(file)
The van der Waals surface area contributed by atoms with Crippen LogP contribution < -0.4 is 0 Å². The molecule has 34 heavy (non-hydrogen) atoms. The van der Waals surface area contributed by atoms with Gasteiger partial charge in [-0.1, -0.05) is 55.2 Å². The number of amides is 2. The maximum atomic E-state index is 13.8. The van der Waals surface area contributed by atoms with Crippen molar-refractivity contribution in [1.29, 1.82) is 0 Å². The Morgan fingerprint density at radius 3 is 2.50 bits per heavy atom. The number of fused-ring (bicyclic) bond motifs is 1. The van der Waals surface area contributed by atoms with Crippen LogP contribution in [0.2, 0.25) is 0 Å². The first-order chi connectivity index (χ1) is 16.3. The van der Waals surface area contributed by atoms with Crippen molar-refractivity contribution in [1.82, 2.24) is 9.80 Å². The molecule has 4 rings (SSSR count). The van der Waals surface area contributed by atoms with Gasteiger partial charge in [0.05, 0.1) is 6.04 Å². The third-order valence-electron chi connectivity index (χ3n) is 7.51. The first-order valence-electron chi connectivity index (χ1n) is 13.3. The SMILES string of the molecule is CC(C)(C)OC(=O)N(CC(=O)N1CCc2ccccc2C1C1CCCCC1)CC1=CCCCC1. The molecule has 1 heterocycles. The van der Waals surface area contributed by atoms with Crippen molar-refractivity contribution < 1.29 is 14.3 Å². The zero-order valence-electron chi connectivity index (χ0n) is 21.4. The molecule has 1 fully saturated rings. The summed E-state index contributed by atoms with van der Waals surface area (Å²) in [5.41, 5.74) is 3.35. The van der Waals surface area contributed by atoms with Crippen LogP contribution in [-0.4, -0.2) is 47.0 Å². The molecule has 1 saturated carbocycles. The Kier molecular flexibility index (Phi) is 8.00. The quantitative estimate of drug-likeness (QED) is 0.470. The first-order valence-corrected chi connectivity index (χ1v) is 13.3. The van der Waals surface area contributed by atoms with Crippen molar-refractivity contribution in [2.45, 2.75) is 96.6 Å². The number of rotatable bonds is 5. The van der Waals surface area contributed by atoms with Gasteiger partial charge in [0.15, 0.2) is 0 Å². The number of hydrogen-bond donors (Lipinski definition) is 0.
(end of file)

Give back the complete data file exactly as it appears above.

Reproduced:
The van der Waals surface area contributed by atoms with Crippen LogP contribution < -0.4 is 0 Å². The molecule has 34 heavy (non-hydrogen) atoms. The van der Waals surface area contributed by atoms with Gasteiger partial charge in [-0.1, -0.05) is 55.2 Å². The number of amides is 2. The maximum atomic E-state index is 13.8. The van der Waals surface area contributed by atoms with Crippen molar-refractivity contribution in [1.29, 1.82) is 0 Å². The Morgan fingerprint density at radius 3 is 2.50 bits per heavy atom. The number of fused-ring (bicyclic) bond motifs is 1. The van der Waals surface area contributed by atoms with Crippen LogP contribution in [0.2, 0.25) is 0 Å². The first-order chi connectivity index (χ1) is 16.3. The van der Waals surface area contributed by atoms with Crippen molar-refractivity contribution in [1.82, 2.24) is 9.80 Å². The molecule has 4 rings (SSSR count). The van der Waals surface area contributed by atoms with Gasteiger partial charge in [0.05, 0.1) is 6.04 Å². The third-order valence-electron chi connectivity index (χ3n) is 7.51. The first-order valence-electron chi connectivity index (χ1n) is 13.3. The SMILES string of the molecule is CC(C)(C)OC(=O)N(CC(=O)N1CCc2ccccc2C1C1CCCCC1)CC1=CCCCC1. The molecule has 1 heterocycles. The van der Waals surface area contributed by atoms with Crippen molar-refractivity contribution < 1.29 is 14.3 Å². The zero-order valence-electron chi connectivity index (χ0n) is 21.4. The molecule has 1 fully saturated rings. The summed E-state index contributed by atoms with van der Waals surface area (Å²) in [5.41, 5.74) is 3.35. The van der Waals surface area contributed by atoms with Crippen LogP contribution in [-0.4, -0.2) is 47.0 Å². The molecule has 1 saturated carbocycles. The Kier molecular flexibility index (Phi) is 8.00. The quantitative estimate of drug-likeness (QED) is 0.470. The first-order valence-corrected chi connectivity index (χ1v) is 13.3. The van der Waals surface area contributed by atoms with Crippen molar-refractivity contribution in [2.45, 2.75) is 96.6 Å². The number of rotatable bonds is 5. The van der Waals surface area contributed by atoms with Gasteiger partial charge in [0.15, 0.2) is 0 Å². The number of hydrogen-bond donors (Lipinski definition) is 0.